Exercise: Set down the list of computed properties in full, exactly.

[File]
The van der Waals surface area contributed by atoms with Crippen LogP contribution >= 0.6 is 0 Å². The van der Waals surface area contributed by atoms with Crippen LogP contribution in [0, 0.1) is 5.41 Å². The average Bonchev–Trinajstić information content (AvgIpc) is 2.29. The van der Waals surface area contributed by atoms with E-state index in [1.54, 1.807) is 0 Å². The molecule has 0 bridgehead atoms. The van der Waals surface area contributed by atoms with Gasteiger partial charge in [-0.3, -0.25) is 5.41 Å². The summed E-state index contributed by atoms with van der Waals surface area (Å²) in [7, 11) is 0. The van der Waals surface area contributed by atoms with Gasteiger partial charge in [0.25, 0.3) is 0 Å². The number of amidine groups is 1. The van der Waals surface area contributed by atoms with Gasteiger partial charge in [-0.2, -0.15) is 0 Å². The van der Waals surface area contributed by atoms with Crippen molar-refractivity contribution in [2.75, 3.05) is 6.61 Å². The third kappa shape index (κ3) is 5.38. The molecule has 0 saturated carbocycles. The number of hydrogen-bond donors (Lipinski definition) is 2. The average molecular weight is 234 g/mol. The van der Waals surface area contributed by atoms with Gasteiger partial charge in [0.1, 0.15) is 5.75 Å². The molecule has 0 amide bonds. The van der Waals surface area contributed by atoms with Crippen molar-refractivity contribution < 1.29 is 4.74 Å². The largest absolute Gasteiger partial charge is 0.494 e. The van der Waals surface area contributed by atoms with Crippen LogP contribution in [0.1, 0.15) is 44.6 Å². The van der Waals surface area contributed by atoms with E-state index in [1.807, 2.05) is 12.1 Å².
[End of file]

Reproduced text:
The van der Waals surface area contributed by atoms with Crippen LogP contribution >= 0.6 is 0 Å². The van der Waals surface area contributed by atoms with Crippen LogP contribution in [0, 0.1) is 5.41 Å². The average Bonchev–Trinajstić information content (AvgIpc) is 2.29. The van der Waals surface area contributed by atoms with E-state index in [1.54, 1.807) is 0 Å². The molecule has 0 bridgehead atoms. The van der Waals surface area contributed by atoms with Gasteiger partial charge in [-0.3, -0.25) is 5.41 Å². The summed E-state index contributed by atoms with van der Waals surface area (Å²) in [7, 11) is 0. The van der Waals surface area contributed by atoms with Gasteiger partial charge in [0.25, 0.3) is 0 Å². The number of amidine groups is 1. The van der Waals surface area contributed by atoms with Gasteiger partial charge in [-0.2, -0.15) is 0 Å². The van der Waals surface area contributed by atoms with Crippen molar-refractivity contribution in [2.75, 3.05) is 6.61 Å². The third kappa shape index (κ3) is 5.38. The molecule has 0 saturated carbocycles. The number of hydrogen-bond donors (Lipinski definition) is 2. The average molecular weight is 234 g/mol. The van der Waals surface area contributed by atoms with Gasteiger partial charge in [0.1, 0.15) is 5.75 Å². The molecule has 0 amide bonds. The van der Waals surface area contributed by atoms with Crippen molar-refractivity contribution < 1.29 is 4.74 Å². The largest absolute Gasteiger partial charge is 0.494 e. The van der Waals surface area contributed by atoms with Crippen LogP contribution in [0.1, 0.15) is 44.6 Å². The van der Waals surface area contributed by atoms with E-state index in [1.807, 2.05) is 12.1 Å².